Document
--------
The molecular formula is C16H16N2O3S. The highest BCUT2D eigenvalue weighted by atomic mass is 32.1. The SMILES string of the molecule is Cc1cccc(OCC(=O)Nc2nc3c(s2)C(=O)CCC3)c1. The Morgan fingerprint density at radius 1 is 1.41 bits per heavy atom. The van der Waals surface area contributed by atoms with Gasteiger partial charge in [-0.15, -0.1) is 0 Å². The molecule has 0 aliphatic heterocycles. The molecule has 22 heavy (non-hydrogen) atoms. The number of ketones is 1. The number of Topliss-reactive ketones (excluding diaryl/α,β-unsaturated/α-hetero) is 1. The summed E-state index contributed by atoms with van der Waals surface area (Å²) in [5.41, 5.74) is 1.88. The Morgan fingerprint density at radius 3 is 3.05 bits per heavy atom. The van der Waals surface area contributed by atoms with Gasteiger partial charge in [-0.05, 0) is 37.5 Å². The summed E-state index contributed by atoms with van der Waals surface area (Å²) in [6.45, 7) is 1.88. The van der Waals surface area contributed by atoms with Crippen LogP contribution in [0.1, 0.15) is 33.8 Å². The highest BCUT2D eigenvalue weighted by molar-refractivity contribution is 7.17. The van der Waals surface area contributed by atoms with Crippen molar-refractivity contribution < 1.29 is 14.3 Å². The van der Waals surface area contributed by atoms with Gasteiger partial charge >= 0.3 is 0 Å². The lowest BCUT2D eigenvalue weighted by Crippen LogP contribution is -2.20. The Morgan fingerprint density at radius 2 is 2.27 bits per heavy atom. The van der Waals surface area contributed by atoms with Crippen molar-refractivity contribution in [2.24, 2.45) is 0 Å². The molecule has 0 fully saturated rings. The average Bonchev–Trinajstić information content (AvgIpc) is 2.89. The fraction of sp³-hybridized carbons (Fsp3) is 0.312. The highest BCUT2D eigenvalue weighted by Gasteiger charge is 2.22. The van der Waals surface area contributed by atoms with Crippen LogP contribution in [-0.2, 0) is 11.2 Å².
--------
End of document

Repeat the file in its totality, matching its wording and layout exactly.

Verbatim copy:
The molecular formula is C16H16N2O3S. The highest BCUT2D eigenvalue weighted by atomic mass is 32.1. The SMILES string of the molecule is Cc1cccc(OCC(=O)Nc2nc3c(s2)C(=O)CCC3)c1. The Morgan fingerprint density at radius 1 is 1.41 bits per heavy atom. The van der Waals surface area contributed by atoms with Gasteiger partial charge in [-0.15, -0.1) is 0 Å². The molecule has 0 aliphatic heterocycles. The molecule has 22 heavy (non-hydrogen) atoms. The number of ketones is 1. The number of Topliss-reactive ketones (excluding diaryl/α,β-unsaturated/α-hetero) is 1. The summed E-state index contributed by atoms with van der Waals surface area (Å²) in [5.41, 5.74) is 1.88. The Morgan fingerprint density at radius 3 is 3.05 bits per heavy atom. The van der Waals surface area contributed by atoms with Gasteiger partial charge in [-0.05, 0) is 37.5 Å². The summed E-state index contributed by atoms with van der Waals surface area (Å²) in [6.45, 7) is 1.88. The van der Waals surface area contributed by atoms with Crippen LogP contribution in [0.1, 0.15) is 33.8 Å². The highest BCUT2D eigenvalue weighted by molar-refractivity contribution is 7.17. The van der Waals surface area contributed by atoms with Crippen molar-refractivity contribution < 1.29 is 14.3 Å². The van der Waals surface area contributed by atoms with Gasteiger partial charge >= 0.3 is 0 Å². The lowest BCUT2D eigenvalue weighted by Crippen LogP contribution is -2.20. The Morgan fingerprint density at radius 2 is 2.27 bits per heavy atom. The van der Waals surface area contributed by atoms with Crippen molar-refractivity contribution in [2.24, 2.45) is 0 Å². The molecule has 0 fully saturated rings. The average Bonchev–Trinajstić information content (AvgIpc) is 2.89. The fraction of sp³-hybridized carbons (Fsp3) is 0.312. The highest BCUT2D eigenvalue weighted by Gasteiger charge is 2.22. The van der Waals surface area contributed by atoms with Crippen LogP contribution in [-0.2, 0) is 11.2 Å².